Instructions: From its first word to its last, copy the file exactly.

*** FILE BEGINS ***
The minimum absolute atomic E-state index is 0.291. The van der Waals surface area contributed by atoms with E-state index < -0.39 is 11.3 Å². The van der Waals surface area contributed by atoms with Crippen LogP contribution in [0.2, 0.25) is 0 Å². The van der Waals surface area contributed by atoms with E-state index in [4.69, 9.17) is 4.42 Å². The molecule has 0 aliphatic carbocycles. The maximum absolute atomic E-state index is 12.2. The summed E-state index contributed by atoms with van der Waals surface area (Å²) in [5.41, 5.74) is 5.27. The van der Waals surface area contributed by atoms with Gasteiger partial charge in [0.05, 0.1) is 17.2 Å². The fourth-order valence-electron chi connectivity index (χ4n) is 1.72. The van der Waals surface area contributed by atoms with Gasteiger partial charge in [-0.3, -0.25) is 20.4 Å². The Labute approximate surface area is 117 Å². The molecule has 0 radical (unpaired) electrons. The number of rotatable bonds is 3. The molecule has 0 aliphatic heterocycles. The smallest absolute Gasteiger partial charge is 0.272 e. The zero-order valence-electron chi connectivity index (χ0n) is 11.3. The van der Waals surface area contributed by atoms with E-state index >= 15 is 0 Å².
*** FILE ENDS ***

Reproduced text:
The minimum absolute atomic E-state index is 0.291. The van der Waals surface area contributed by atoms with E-state index < -0.39 is 11.3 Å². The van der Waals surface area contributed by atoms with Crippen LogP contribution in [0.2, 0.25) is 0 Å². The van der Waals surface area contributed by atoms with E-state index in [4.69, 9.17) is 4.42 Å². The molecule has 0 aliphatic carbocycles. The maximum absolute atomic E-state index is 12.2. The summed E-state index contributed by atoms with van der Waals surface area (Å²) in [5.41, 5.74) is 5.27. The van der Waals surface area contributed by atoms with Gasteiger partial charge in [0.05, 0.1) is 17.2 Å². The fourth-order valence-electron chi connectivity index (χ4n) is 1.72. The van der Waals surface area contributed by atoms with Gasteiger partial charge in [-0.3, -0.25) is 20.4 Å². The Labute approximate surface area is 117 Å². The molecule has 0 radical (unpaired) electrons. The number of rotatable bonds is 3. The molecule has 0 aliphatic heterocycles. The smallest absolute Gasteiger partial charge is 0.272 e. The zero-order valence-electron chi connectivity index (χ0n) is 11.3. The van der Waals surface area contributed by atoms with E-state index >= 15 is 0 Å².